As recently as March 1, 2020, over 2.2 million people were still flying per day, according to TSA checkpoint data. A little over a month later, the COVID-19 pandemic has escalated to the point where airlines have slashed up to 90 percent of their capacity and the TSA’s nationwide count for passengers screened per day has sunk to around 100,000.
With the various travel international travel bans and domestic self-quarantine measures being enforced to slow the spread of the novel coronavirus, those who are still flying must have good cause to do so. But, the flights they might prefer are getting harder to come by.
Here’s a rundown of routes currently being maintained by major airlines, though readers should bear in mind that schedules may be adjusted as travel restrictions alter and pandemic hotspots shift. Forbes’ report also pointed out that airlines are largely suspending summer seasonal routes until 2021, at least for the present.
Route reductions are currently scheduled to continue through April 30, 2020. Alaska is also cutting down the number of direct flights from its Seattle hub, as the city is a COVID-19 hotspot. The carrier is also consolidating the number of terminals where it operates at some U.S. airports.
These cities still receive limited non-stop and one-stop Alaska service:
—San Luis Obispo
Through April 2020, Alaska is also continuing to operate international routes out of:
—Vancouver (from Seattle)
Forbes reported that American Airlines plans to suspend at least 60 percent of its international flights this summer and up to 90 percent of Pacific routes. It also said that American’s New York City routes are probably the most affected by the carrier’s cuts to domestic flight capacity (60 to 70 percent lower than in 2019) and that the airline is staffing its New York flights with crew members based outside of the area, as it remains the hardest-hit region of any in the U.S.
—Nonstop service from New York to Los Angeles resume on April 16, 2020, with six weekly flights.
—One or two daily flights from New York also operate to larger airports in Chicago, Boston, Charlotte and Dallas-Ft. Worth.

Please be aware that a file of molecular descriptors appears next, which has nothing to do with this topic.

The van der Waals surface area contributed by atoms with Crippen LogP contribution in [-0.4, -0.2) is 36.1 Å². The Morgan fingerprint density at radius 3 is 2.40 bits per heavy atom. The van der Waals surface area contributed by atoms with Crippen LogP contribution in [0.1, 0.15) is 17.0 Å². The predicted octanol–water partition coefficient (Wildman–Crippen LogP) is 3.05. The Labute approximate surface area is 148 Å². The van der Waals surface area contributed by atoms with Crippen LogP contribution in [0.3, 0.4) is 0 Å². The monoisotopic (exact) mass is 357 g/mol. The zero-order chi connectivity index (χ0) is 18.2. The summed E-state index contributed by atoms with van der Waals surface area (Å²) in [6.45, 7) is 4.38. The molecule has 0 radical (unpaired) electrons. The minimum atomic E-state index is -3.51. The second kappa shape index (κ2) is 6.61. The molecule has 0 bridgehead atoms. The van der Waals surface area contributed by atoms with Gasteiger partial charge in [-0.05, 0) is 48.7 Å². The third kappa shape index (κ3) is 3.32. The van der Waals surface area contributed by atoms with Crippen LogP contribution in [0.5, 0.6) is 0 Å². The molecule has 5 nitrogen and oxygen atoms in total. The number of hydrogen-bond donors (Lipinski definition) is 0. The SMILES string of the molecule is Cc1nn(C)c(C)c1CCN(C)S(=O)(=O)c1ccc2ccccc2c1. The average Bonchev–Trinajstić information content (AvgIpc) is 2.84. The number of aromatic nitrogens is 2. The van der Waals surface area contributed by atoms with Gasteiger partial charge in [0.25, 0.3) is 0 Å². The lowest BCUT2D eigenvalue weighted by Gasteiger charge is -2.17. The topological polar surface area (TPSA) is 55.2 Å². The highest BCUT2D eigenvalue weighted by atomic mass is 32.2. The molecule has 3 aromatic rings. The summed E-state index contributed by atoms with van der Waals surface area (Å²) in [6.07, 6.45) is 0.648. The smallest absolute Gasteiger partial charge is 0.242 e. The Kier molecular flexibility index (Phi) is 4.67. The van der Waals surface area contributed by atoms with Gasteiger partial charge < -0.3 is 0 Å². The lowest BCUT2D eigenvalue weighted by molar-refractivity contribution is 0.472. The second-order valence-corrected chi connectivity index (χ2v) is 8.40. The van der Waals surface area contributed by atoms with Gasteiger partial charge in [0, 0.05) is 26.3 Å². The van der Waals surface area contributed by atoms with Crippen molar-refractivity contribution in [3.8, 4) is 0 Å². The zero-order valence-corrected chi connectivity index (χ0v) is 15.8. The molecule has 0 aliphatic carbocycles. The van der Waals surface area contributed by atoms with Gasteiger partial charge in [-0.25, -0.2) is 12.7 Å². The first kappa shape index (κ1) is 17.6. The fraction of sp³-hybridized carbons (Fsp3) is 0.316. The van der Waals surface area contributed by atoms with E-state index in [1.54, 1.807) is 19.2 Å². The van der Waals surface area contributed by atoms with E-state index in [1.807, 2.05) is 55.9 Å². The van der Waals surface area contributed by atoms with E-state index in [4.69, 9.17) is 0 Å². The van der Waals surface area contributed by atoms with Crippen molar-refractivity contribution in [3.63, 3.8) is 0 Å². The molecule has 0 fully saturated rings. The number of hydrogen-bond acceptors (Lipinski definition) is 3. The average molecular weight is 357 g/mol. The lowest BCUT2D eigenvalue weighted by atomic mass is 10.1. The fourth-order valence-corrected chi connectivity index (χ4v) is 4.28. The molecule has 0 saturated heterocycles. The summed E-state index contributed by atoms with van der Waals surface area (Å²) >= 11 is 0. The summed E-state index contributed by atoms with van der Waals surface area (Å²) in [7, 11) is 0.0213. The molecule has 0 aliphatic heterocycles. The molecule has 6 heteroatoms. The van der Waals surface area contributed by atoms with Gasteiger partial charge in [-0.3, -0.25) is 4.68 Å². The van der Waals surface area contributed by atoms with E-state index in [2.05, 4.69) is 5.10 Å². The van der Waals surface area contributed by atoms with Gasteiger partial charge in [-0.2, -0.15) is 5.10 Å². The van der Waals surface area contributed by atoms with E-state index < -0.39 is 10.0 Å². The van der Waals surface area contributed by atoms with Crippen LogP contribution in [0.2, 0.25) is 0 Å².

—One flight daily from Los Angeles to Honolulu.
It seems your best bet in terms of securing international travel with American is via Los Angeles or Dallas.
—One route continues from Dallas to Tokyo.
—Select routes to Mexico and Canada.
American’s European and Latin American routes could resume service as soon as May, depending upon the pandemic’s progression.
Delta Air Lines
Delta’s domestic service capacity is reported to have been largely reduced. Internationally, Delta is currently offering very limited transoceanic routes:
—Atlanta to Amsterdam
—Detroit to Amsterdam
—Dallas to Seoul-Incheon
—Seattle to Seoul-Incheon
—Seattle to Tokyo-Haneda
—It’s possible that nonstop service from Los Angeles to Sydney might resume as early as mid-April.
Between April 15 and June 10, 2020, JetBlue will be consolidating its service for metro areas with alternation options nearby. Meaning, those flying JetBlue will need to use these airports:
—New York-JFK (JFK)
—Los Angeles (LAX)
—Long Beach (LGB)
—San Francisco (SFO)
—Washington D.C. National (DCA)
Internationally, JetBlue continues to serve these destinations, although travelers should review each country’s travel bans and COVID-19-related policies prior to booking, as many foreign destinations are denying entry to visitors and non-residents:
—Punta Cana (PUJ)
—Santo Domingo (SDQ)
—Providenciales, Turks and Caicos (PLS)…